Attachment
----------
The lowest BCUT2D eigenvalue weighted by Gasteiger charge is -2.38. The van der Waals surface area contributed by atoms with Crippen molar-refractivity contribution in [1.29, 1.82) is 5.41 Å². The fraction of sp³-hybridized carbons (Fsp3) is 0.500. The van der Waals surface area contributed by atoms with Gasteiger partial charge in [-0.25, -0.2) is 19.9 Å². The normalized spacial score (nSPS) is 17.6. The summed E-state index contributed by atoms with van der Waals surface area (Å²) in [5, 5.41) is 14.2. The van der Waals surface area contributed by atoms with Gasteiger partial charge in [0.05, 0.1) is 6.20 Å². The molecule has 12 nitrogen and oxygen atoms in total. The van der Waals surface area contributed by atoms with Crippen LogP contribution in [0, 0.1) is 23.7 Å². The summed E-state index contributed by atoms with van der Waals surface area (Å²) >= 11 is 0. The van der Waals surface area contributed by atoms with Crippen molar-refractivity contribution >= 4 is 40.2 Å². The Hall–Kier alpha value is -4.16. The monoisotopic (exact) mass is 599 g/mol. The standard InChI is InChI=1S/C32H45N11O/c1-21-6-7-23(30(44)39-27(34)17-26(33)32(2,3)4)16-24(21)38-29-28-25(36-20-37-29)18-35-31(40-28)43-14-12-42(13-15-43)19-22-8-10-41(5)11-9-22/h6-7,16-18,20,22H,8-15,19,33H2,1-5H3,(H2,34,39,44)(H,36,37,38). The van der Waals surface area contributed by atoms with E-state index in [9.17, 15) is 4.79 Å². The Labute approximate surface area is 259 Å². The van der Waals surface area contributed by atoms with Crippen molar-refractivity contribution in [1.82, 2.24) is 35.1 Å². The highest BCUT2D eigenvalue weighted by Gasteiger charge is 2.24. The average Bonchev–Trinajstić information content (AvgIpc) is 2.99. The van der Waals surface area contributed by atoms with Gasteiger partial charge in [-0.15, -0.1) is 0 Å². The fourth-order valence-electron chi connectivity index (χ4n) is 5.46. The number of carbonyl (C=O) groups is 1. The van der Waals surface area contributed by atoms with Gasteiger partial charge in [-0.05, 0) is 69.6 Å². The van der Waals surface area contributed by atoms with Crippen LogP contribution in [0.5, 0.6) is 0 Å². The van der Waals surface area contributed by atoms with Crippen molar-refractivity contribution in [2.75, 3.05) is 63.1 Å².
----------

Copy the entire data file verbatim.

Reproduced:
The lowest BCUT2D eigenvalue weighted by Gasteiger charge is -2.38. The van der Waals surface area contributed by atoms with Crippen molar-refractivity contribution in [1.29, 1.82) is 5.41 Å². The fraction of sp³-hybridized carbons (Fsp3) is 0.500. The van der Waals surface area contributed by atoms with Gasteiger partial charge in [-0.25, -0.2) is 19.9 Å². The normalized spacial score (nSPS) is 17.6. The summed E-state index contributed by atoms with van der Waals surface area (Å²) in [5, 5.41) is 14.2. The van der Waals surface area contributed by atoms with Gasteiger partial charge in [0.05, 0.1) is 6.20 Å². The molecule has 12 nitrogen and oxygen atoms in total. The van der Waals surface area contributed by atoms with Crippen LogP contribution in [0, 0.1) is 23.7 Å². The summed E-state index contributed by atoms with van der Waals surface area (Å²) >= 11 is 0. The van der Waals surface area contributed by atoms with Crippen molar-refractivity contribution >= 4 is 40.2 Å². The Hall–Kier alpha value is -4.16. The monoisotopic (exact) mass is 599 g/mol. The standard InChI is InChI=1S/C32H45N11O/c1-21-6-7-23(30(44)39-27(34)17-26(33)32(2,3)4)16-24(21)38-29-28-25(36-20-37-29)18-35-31(40-28)43-14-12-42(13-15-43)19-22-8-10-41(5)11-9-22/h6-7,16-18,20,22H,8-15,19,33H2,1-5H3,(H2,34,39,44)(H,36,37,38). The van der Waals surface area contributed by atoms with E-state index in [9.17, 15) is 4.79 Å². The Labute approximate surface area is 259 Å². The van der Waals surface area contributed by atoms with Crippen molar-refractivity contribution in [1.82, 2.24) is 35.1 Å². The highest BCUT2D eigenvalue weighted by Gasteiger charge is 2.24. The average Bonchev–Trinajstić information content (AvgIpc) is 2.99. The van der Waals surface area contributed by atoms with Gasteiger partial charge in [-0.15, -0.1) is 0 Å². The fourth-order valence-electron chi connectivity index (χ4n) is 5.46. The number of carbonyl (C=O) groups is 1. The van der Waals surface area contributed by atoms with Gasteiger partial charge in [-0.05, 0) is 69.6 Å². The van der Waals surface area contributed by atoms with Crippen LogP contribution in [0.5, 0.6) is 0 Å². The van der Waals surface area contributed by atoms with Crippen molar-refractivity contribution in [2.75, 3.05) is 63.1 Å².